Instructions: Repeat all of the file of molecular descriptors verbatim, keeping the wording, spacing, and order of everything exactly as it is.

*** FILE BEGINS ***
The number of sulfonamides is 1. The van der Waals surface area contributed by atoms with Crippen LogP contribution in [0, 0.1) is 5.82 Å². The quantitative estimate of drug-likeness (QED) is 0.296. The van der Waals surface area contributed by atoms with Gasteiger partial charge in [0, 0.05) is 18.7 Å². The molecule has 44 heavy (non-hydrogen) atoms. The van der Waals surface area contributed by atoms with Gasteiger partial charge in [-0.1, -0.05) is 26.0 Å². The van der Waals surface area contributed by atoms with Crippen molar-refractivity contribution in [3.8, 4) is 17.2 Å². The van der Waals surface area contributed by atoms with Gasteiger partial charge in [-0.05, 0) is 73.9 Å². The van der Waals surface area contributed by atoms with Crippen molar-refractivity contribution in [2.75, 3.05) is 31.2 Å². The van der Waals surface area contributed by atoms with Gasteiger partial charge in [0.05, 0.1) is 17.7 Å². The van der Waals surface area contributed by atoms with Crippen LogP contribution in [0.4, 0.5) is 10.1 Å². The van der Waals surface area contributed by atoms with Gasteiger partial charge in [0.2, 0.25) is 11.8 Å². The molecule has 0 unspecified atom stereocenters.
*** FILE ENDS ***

The number of sulfonamides is 1. The van der Waals surface area contributed by atoms with Crippen LogP contribution in [0, 0.1) is 5.82 Å². The quantitative estimate of drug-likeness (QED) is 0.296. The van der Waals surface area contributed by atoms with Gasteiger partial charge in [0, 0.05) is 18.7 Å². The molecule has 44 heavy (non-hydrogen) atoms. The van der Waals surface area contributed by atoms with Gasteiger partial charge in [-0.1, -0.05) is 26.0 Å². The van der Waals surface area contributed by atoms with Crippen molar-refractivity contribution in [3.8, 4) is 17.2 Å². The van der Waals surface area contributed by atoms with Gasteiger partial charge in [-0.05, 0) is 73.9 Å². The van der Waals surface area contributed by atoms with Crippen molar-refractivity contribution in [2.75, 3.05) is 31.2 Å². The van der Waals surface area contributed by atoms with Gasteiger partial charge in [0.05, 0.1) is 17.7 Å². The van der Waals surface area contributed by atoms with Crippen LogP contribution in [0.4, 0.5) is 10.1 Å². The van der Waals surface area contributed by atoms with Gasteiger partial charge in [0.2, 0.25) is 11.8 Å². The molecule has 0 unspecified atom stereocenters.